Thursday, August 14, 2014


Chinese silver inventories are growing increasingly tight as stocks at the SFE continue to fall to record low levels.

After the PAPER SMASH in the price of silver in April 2013, we can see just how fast inventories declined. 

By August, 2013, silver inventories at the Shanghai Futures Exchange fell 610 mt to 533… a staggering 53% decline. Inventories continued to fall, but a slower pace until they reached a low in November at 418 mt.

Then over the next three months, there was a build of silver stocks to a high of 575 mt in February, 2014.

Once the price of silver started correcting lower, inventories declined in March to 417 mt, and then a huge fall to 246 mt by the end of April. In May and June, silver inventories remained relatively flat as spot price bottomed then headed higher in June.

When June rolled into July 2014, once gain, the price of silver headed lower right along with the decline in silver warehouse stocks.. Another 86 mt were withdrawn in July as inventories are now the lowest level (148 mt) they have ever been.

In a nutshell, silver inventories declined nearly 90% from their record peak set in March, 2013.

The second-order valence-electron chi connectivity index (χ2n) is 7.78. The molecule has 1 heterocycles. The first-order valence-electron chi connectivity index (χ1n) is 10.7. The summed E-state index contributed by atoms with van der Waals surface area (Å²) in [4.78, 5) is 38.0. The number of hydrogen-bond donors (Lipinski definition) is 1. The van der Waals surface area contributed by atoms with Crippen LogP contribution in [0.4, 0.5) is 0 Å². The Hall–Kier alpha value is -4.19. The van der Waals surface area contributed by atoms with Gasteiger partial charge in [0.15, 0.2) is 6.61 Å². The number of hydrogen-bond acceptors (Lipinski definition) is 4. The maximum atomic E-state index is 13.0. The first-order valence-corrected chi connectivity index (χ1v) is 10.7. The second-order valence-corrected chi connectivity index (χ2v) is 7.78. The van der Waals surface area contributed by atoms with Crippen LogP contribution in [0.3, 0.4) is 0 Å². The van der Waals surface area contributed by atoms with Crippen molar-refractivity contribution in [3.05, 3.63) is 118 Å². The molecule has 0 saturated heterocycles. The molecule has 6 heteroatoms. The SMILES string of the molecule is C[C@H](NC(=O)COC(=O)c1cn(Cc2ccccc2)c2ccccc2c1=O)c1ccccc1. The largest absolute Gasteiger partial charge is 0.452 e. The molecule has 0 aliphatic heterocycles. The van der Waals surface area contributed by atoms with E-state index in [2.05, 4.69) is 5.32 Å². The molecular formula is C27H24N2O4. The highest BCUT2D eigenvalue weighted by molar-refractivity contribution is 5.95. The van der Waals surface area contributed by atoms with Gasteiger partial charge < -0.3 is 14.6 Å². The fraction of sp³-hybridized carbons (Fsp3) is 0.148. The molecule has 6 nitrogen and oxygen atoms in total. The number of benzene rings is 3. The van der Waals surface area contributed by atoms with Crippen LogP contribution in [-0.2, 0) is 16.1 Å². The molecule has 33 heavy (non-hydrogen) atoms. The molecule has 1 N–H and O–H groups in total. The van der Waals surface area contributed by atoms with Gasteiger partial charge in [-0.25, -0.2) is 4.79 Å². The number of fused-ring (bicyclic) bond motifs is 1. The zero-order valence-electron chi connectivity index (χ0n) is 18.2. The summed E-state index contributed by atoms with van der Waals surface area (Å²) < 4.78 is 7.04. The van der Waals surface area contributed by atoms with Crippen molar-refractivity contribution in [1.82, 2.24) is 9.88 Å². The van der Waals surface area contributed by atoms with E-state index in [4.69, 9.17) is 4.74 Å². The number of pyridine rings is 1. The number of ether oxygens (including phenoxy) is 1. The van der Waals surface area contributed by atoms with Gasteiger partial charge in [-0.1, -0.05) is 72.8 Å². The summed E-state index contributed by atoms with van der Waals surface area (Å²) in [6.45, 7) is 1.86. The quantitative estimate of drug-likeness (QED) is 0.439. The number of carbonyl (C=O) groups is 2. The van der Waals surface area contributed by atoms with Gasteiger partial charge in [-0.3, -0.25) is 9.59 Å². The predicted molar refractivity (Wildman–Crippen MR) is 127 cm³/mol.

The Shanghai Futures Exchanged experienced a net decline of 995 mt from March, 2013 to the end of July this year

Tuesday, August 12, 2014

Argentinian Bitcoin Exchange Loses its Bank Accounts

Argentina-based bitcoin exchange Unisend stopped customer deposits and bank transfers on Monday after Banco Santander Río and Banco Gailicia suddenly closed its company accounts.

Santander and Gailicia sent Unisend written notification on 28th and 31st July, respectively. Each cited Article 792 of Argentina’s code of commerce, which says that a banking relationship can be terminated at the request of a bank or its client provided 10 days notice is given.

Unisend partner José Rodriguez told CoinDesk that the exchange does not expect its services to be affected in the long term, stating:

“We have other banking relations and are working to open new ones in case any other contingency arises. Operations are continuing as usual.”

About 90% of users transfer money to Unisend from their bank accounts. The other 10% deposit cash through payment processors like RapiPago ARS, PagoFacil,CobroExpress and BaproPagos, among others.